On the passage of time and forgiveness
by Jonathan Rosenblum
Jerusalem Post Int'l Edition
January 18, 2002
The same day that the Israeli Supreme Court ruled Ehud Yatom unfit to serve as Prime Minister Sharon’s anti-terrorism advisor due to his involvement in the "Bus 300" incident 17 years ago, the New York Times carried two articles raising similar issues of how present is the past. (Yatom, then a senior officer in the General Security Services, bludgeoned to death two terrorists taken alive from a bus they had held hostage.)
Nearly three decades ago, as reported in the Times, James J. Hamm, a 26-year-old pothead drifter, and an accomplice lured two men into an Arizona desert on the pretense of selling them drugs. There they shot them through the head and took their money. In exchange for his guilty plea, Hamm was sentenced to 25 years in prison (and paroled after 17 years).
While in prison, Hamm determined to make as much as himself as he could. He graduated from college with a 3.964 average, married a former county court judge, and together with her worked on six successful federal suits against the State Department of Corrections.
After graduation, he went to law school, passed the Arizona bar, and now only awaits approval by the Bar’s Committee on Character and Fitness. Many Arizona lawyers, however, are outraged at the thought of Hamm joining their "noble profession," just as they were at outraged by his admission to law school.
I would have had no problem had Arizona decided to execute Hamm for his crime. A Jew is required to give up his life rather than transgress commit three sins: murder, idolatry, and certain forbidden sexual relationships. Rabbi Judah Loewe, the Maharal of Prague, explains that each person must strive to perfect himself in three realms: in his relationship to his fellow man, in his relationship to G-d, and in his relationship to himself. The three cardinal sins represent the absolute antithesis of that goal, and therefore it is better to give up one’s life rather than transgress them.
The premeditated murderer denies any value to another’s life. Society is permitted to express its collective horror at his deed by taking the murderer’s life.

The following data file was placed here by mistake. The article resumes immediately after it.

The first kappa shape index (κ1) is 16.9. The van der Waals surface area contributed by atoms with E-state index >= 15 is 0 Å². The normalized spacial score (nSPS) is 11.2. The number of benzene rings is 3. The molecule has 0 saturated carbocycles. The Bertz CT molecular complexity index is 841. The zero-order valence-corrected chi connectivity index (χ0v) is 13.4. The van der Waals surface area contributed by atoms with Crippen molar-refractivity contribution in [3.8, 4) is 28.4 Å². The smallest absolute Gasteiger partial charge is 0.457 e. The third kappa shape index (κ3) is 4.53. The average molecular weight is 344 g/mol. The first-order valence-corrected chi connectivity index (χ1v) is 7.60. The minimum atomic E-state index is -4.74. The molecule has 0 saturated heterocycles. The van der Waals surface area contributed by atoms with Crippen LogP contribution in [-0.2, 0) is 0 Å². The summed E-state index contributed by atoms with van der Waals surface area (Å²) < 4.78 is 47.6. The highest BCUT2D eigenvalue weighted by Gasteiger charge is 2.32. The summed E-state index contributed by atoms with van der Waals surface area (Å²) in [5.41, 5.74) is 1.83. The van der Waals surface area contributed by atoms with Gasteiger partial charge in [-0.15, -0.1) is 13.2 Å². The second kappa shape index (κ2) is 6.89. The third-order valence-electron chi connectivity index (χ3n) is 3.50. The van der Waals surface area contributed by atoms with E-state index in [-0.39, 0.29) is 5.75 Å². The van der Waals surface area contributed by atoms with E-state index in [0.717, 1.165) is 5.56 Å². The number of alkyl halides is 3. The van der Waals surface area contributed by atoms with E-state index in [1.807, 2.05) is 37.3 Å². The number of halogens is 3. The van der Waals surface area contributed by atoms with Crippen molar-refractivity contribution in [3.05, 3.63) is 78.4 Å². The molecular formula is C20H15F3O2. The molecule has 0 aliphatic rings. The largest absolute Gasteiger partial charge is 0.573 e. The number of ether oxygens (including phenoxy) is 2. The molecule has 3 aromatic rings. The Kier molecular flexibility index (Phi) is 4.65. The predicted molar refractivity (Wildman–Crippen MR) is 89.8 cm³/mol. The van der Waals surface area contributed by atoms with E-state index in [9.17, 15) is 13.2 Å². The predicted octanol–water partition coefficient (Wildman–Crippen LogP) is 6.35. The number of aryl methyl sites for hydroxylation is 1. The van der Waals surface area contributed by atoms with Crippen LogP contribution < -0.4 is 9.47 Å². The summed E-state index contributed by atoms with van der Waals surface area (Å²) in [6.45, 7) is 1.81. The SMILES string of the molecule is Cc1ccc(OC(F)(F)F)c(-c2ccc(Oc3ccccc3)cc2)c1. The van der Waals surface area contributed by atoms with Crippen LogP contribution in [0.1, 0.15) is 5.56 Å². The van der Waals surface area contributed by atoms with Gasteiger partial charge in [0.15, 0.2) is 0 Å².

The Torah punishment for premeditated murder, however, is not predicated on any assumption that the murderer is irredeemable or could never contribute to society. As Hamm’s life proves, no one is without the potential to change himself in very dramatic ways.
While I would not have opposed Hamm’s execution 27 years ago, Arizona did not sentence him to death. His life since then testifies to his repentance and his determination to do as much with the rest of his life as possible. His transformation is a moving testament to the inherent power in every human being to transform himself. No purpose would be served today by adding an additional penalty to the one he has already paid.
In the same day’s Times appeared the story of Peter Wade. An abused child, Wade was already a alcoholic druggie by 15, when he a group of similarly stoned friends decided one night to throw the switch on the local train tracks. That act resulted in a six-car train plummeting off the tracks and the death of the conductor, John Duffy, the father of six.
Tried as an adult, Wade spent 22 months in jail. Upon his release, he went to college and eventually rose to being a $1,000,000 per year bond trader on Wall Street. Now he is making a movie about his life.
Wade’s age, his history of severe abuse by his father, and his lack of premeditation all properly argued against a more serious punishment for him. And one cannot help but be impressed by his ability to pull himself back from the brink.
Yet Wade’s story inspires me much less than Hamm’s. Only recently, in the course of his 8-weekly therapy sessions did he begin to understand the pain of the family of the man who died as a consequence of his actions. Even while living in a $4,400/month apartment, with two other houses to his name, it does not seem to have occurred to him to contact John Duffy’s family or to send them a check.
Most of us are forced at some point to confront the fact that the past is never completely past. The bad that we do can never be entirely erased because our deeds have consequences. But Wade has not even begun to try.
Related Topics: Jewish Ethics
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